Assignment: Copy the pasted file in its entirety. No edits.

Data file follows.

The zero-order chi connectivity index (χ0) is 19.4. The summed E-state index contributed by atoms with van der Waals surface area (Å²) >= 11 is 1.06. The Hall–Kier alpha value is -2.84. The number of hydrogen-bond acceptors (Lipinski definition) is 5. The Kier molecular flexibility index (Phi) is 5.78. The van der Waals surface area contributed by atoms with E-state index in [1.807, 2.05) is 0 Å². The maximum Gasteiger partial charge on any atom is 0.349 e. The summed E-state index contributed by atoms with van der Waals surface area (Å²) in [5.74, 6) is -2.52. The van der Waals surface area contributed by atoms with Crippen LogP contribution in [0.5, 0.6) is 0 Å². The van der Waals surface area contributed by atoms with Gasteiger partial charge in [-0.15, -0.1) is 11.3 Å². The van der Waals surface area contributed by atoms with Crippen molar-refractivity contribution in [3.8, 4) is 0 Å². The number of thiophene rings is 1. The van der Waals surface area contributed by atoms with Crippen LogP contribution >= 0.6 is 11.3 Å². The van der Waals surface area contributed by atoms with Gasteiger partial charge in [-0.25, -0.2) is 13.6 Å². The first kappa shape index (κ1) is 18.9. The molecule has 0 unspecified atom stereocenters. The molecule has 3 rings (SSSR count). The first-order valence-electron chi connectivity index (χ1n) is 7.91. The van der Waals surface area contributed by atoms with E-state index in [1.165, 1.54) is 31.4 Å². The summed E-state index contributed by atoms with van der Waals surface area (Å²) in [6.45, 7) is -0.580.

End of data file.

The zero-order chi connectivity index (χ0) is 19.4. The summed E-state index contributed by atoms with van der Waals surface area (Å²) >= 11 is 1.06. The Hall–Kier alpha value is -2.84. The number of hydrogen-bond acceptors (Lipinski definition) is 5. The Kier molecular flexibility index (Phi) is 5.78. The van der Waals surface area contributed by atoms with E-state index in [1.807, 2.05) is 0 Å². The maximum Gasteiger partial charge on any atom is 0.349 e. The summed E-state index contributed by atoms with van der Waals surface area (Å²) in [5.74, 6) is -2.52. The van der Waals surface area contributed by atoms with Crippen LogP contribution in [0.5, 0.6) is 0 Å². The van der Waals surface area contributed by atoms with Gasteiger partial charge in [-0.15, -0.1) is 11.3 Å². The van der Waals surface area contributed by atoms with Crippen molar-refractivity contribution in [3.8, 4) is 0 Å². The number of thiophene rings is 1. The van der Waals surface area contributed by atoms with Crippen LogP contribution >= 0.6 is 11.3 Å². The van der Waals surface area contributed by atoms with Gasteiger partial charge in [-0.25, -0.2) is 13.6 Å². The first kappa shape index (κ1) is 18.9. The molecule has 0 unspecified atom stereocenters. The molecule has 3 rings (SSSR count). The first-order valence-electron chi connectivity index (χ1n) is 7.91. The van der Waals surface area contributed by atoms with E-state index in [1.165, 1.54) is 31.4 Å². The summed E-state index contributed by atoms with van der Waals surface area (Å²) in [6.45, 7) is -0.580.